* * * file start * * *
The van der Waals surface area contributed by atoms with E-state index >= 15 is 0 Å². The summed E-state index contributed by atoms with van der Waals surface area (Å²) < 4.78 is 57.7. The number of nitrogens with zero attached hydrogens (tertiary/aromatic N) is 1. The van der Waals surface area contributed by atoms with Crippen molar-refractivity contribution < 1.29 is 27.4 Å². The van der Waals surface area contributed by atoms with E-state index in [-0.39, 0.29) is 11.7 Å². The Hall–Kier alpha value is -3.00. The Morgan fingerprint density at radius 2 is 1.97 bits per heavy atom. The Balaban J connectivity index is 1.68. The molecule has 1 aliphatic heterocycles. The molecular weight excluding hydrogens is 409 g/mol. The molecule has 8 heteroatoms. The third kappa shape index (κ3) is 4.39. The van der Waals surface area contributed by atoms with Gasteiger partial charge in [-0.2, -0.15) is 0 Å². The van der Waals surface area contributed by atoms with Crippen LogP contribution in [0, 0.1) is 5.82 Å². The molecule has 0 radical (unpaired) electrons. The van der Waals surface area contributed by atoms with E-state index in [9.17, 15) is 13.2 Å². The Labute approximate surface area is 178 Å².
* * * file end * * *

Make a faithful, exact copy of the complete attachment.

The van der Waals surface area contributed by atoms with E-state index >= 15 is 0 Å². The summed E-state index contributed by atoms with van der Waals surface area (Å²) < 4.78 is 57.7. The number of nitrogens with zero attached hydrogens (tertiary/aromatic N) is 1. The van der Waals surface area contributed by atoms with Crippen molar-refractivity contribution < 1.29 is 27.4 Å². The van der Waals surface area contributed by atoms with E-state index in [-0.39, 0.29) is 11.7 Å². The Hall–Kier alpha value is -3.00. The Morgan fingerprint density at radius 2 is 1.97 bits per heavy atom. The Balaban J connectivity index is 1.68. The molecule has 1 aliphatic heterocycles. The molecular weight excluding hydrogens is 409 g/mol. The molecule has 8 heteroatoms. The third kappa shape index (κ3) is 4.39. The van der Waals surface area contributed by atoms with Gasteiger partial charge in [-0.2, -0.15) is 0 Å². The van der Waals surface area contributed by atoms with Crippen LogP contribution in [0, 0.1) is 5.82 Å². The molecule has 0 radical (unpaired) electrons. The van der Waals surface area contributed by atoms with E-state index in [9.17, 15) is 13.2 Å². The Labute approximate surface area is 178 Å².